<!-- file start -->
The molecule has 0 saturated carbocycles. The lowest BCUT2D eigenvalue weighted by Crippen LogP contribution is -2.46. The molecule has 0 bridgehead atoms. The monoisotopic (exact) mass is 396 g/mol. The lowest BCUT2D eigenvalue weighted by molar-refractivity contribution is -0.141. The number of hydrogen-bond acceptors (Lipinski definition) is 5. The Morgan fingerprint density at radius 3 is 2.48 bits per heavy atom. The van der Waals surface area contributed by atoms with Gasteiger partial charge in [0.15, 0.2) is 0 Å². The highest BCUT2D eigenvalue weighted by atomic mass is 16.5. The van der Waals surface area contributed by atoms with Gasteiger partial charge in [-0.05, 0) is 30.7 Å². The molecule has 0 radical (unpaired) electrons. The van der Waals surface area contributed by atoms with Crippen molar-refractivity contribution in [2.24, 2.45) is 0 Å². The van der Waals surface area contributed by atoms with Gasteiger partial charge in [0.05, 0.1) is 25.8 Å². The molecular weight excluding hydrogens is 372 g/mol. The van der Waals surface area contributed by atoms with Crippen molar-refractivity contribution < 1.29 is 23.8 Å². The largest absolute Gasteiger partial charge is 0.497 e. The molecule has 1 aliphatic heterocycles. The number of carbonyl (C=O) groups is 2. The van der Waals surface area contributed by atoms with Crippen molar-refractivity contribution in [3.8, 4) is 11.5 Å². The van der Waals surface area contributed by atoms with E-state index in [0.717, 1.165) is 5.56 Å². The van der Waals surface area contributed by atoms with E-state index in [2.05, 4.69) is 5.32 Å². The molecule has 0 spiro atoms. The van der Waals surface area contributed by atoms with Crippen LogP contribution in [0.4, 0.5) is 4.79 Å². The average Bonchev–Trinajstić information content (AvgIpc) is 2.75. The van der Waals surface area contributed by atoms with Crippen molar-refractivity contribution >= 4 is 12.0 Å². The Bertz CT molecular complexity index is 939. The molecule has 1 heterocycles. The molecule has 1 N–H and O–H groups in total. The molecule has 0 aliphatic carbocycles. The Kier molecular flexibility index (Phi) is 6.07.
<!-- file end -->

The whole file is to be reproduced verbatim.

The molecule has 0 saturated carbocycles. The lowest BCUT2D eigenvalue weighted by Crippen LogP contribution is -2.46. The molecule has 0 bridgehead atoms. The monoisotopic (exact) mass is 396 g/mol. The lowest BCUT2D eigenvalue weighted by molar-refractivity contribution is -0.141. The number of hydrogen-bond acceptors (Lipinski definition) is 5. The Morgan fingerprint density at radius 3 is 2.48 bits per heavy atom. The van der Waals surface area contributed by atoms with Gasteiger partial charge in [0.15, 0.2) is 0 Å². The highest BCUT2D eigenvalue weighted by atomic mass is 16.5. The van der Waals surface area contributed by atoms with Gasteiger partial charge in [-0.05, 0) is 30.7 Å². The molecule has 0 radical (unpaired) electrons. The van der Waals surface area contributed by atoms with Crippen molar-refractivity contribution in [2.24, 2.45) is 0 Å². The van der Waals surface area contributed by atoms with Gasteiger partial charge in [0.05, 0.1) is 25.8 Å². The molecular weight excluding hydrogens is 372 g/mol. The van der Waals surface area contributed by atoms with Crippen molar-refractivity contribution < 1.29 is 23.8 Å². The largest absolute Gasteiger partial charge is 0.497 e. The molecule has 1 aliphatic heterocycles. The number of carbonyl (C=O) groups is 2. The van der Waals surface area contributed by atoms with Crippen molar-refractivity contribution in [3.8, 4) is 11.5 Å². The van der Waals surface area contributed by atoms with E-state index in [0.717, 1.165) is 5.56 Å². The van der Waals surface area contributed by atoms with E-state index in [2.05, 4.69) is 5.32 Å². The molecule has 0 spiro atoms. The van der Waals surface area contributed by atoms with Crippen LogP contribution in [0.4, 0.5) is 4.79 Å². The average Bonchev–Trinajstić information content (AvgIpc) is 2.75. The van der Waals surface area contributed by atoms with Crippen molar-refractivity contribution >= 4 is 12.0 Å². The Bertz CT molecular complexity index is 939. The molecule has 1 heterocycles. The molecule has 1 N–H and O–H groups in total. The molecule has 0 aliphatic carbocycles. The Kier molecular flexibility index (Phi) is 6.07.